File this: income-tax time

Two Supreme Court decisions shift the benefit of the doubt to income taxpayers, especially high-net-worth individuals.

Chances are good that you, like many Canadians, are gathering together your receipts right now, preparing for the unpleasantness of having to file your income tax return. But before you roll up your sleeves, take heart: you may not have kept up with major changes to the tax landscape in 2005–and they could actually save you money.

In 1988, Parliament enacted section 245 of the Income Tax Act. Nicknamed GAAR, or the general anti-avoidance rule, the law was designed to counter the sort of aggressive tax-planning strategies that cost Ottawa millions. For nearly 20 years, GAAR was a powerful tool that the Canada Revenue Agency held over the heads of taxpayers looking for legal ways of moving money, according to Paul De Luca, a corporate lawyer with Torkin Manes Cohen Arbus LLP in Toronto.

But all that changed last year when two GAAR-related cases came to the Supreme Court of Canada's attention. On Oct. 19, the court made two unanimous decisions in Her Majesty the Queen v. Canada Trustco Mortgage Co. and Mathew v. Her Majesty the Queen. The taxpayer in Trustco tried to use a sale-leaseback scenario to take advantage of capital cost allowances. In Mathew, the taxpayers essentially purchased interests in mortgages with accrued losses to deduct them for tax purposes. The specifics of each case are largely immaterial to their impact on tax planning. Nor did the rulings change the wording of the Act. But they did clarify how to look at the rules.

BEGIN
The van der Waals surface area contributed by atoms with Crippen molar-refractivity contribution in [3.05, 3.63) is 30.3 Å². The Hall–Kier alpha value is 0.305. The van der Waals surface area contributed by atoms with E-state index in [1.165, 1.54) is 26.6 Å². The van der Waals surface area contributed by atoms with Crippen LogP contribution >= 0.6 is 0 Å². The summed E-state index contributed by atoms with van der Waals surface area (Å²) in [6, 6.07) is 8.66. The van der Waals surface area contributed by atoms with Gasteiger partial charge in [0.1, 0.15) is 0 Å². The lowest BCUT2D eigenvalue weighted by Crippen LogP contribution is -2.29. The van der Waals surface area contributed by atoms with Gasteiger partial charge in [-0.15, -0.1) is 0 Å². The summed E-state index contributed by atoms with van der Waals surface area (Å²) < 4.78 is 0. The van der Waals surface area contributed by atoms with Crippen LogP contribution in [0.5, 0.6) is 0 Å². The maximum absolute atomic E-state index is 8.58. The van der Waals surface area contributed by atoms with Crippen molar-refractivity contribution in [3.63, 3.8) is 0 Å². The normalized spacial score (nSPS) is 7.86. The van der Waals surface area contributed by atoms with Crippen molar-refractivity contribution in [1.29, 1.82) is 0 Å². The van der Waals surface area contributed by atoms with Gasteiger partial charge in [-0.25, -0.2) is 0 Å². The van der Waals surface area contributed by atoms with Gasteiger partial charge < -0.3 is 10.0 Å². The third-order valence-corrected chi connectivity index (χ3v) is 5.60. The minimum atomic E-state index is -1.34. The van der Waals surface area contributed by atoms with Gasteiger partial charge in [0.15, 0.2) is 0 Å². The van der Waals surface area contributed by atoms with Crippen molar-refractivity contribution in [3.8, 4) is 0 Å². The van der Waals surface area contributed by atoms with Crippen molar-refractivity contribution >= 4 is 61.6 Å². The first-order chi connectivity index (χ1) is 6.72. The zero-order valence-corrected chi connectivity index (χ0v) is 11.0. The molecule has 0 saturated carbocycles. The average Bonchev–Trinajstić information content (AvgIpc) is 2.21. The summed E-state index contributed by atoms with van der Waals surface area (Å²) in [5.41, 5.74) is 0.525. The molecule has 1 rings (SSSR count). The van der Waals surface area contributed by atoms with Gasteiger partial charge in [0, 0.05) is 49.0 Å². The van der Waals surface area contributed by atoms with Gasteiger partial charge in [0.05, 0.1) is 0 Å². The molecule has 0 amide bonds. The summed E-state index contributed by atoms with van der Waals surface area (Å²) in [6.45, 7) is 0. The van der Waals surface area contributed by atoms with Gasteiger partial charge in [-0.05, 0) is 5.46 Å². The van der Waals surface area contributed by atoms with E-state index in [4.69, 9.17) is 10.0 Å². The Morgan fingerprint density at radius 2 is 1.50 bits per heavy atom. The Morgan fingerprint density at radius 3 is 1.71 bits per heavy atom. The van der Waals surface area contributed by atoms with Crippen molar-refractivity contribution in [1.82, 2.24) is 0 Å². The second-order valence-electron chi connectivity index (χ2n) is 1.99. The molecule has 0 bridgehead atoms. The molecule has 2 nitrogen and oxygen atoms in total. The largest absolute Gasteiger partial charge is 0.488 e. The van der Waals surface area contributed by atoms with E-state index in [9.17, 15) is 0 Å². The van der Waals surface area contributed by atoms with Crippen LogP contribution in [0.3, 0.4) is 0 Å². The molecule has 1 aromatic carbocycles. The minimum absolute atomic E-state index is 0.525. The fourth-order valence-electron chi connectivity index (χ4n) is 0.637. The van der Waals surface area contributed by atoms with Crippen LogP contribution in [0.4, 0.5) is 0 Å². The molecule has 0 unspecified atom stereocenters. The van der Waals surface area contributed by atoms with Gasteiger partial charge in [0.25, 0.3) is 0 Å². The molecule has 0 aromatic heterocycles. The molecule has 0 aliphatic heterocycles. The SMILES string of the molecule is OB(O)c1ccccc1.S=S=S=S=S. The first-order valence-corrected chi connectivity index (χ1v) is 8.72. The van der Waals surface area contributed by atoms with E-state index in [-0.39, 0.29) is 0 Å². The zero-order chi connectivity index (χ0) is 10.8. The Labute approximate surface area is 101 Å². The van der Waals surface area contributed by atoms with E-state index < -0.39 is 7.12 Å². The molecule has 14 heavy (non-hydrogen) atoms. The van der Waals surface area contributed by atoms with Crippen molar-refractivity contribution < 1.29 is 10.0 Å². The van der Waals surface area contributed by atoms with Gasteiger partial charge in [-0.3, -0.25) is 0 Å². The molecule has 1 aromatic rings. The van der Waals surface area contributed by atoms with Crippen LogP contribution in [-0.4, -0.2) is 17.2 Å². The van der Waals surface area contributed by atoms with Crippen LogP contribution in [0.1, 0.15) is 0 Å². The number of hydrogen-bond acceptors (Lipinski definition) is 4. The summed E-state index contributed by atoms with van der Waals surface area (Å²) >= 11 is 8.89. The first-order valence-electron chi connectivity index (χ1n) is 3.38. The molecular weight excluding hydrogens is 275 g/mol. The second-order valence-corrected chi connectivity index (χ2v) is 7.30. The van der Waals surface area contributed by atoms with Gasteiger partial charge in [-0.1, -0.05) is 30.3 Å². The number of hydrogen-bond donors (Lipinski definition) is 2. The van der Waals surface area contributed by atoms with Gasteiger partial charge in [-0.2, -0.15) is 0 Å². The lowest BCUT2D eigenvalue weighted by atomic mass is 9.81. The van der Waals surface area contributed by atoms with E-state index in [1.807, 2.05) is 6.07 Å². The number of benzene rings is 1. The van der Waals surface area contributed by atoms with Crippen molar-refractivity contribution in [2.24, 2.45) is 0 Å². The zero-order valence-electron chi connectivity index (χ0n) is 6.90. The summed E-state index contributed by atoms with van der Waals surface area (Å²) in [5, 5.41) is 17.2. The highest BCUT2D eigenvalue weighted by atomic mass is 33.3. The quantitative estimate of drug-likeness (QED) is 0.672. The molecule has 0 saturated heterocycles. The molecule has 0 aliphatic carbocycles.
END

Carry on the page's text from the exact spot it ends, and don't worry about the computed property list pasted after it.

The court essentially said that three things must happen before GAAR can apply: a tax benefit must result from the transaction; the transaction cannot be said to have been arranged for a purpose other than to obtain that benefit; and it must be an abuse of the Act. “This is a very big deal,” De Luca says. “It's one more weapon we have in our arsenal.”

That last criterion is the most important, De Luca notes, because it essentially shifts the benefit of the doubt to the taxpayer. “If what you're doing is allowed somewhere else in the Act, then it's arguably not abusive,” he explains. “So the burden is on the government to prove how it's an abuse of the Act. If they can't show abuse, the Court is more likely to uphold the transaction.”

That may not sound like much of an advantage, but it's huge news in tax circles. And to De Luca, the Supreme Court rulings are a welcome development–especially for high- net-worth people with unique deductions. As he puts it: “The harder it is for government, the better it is for the taxpayer.”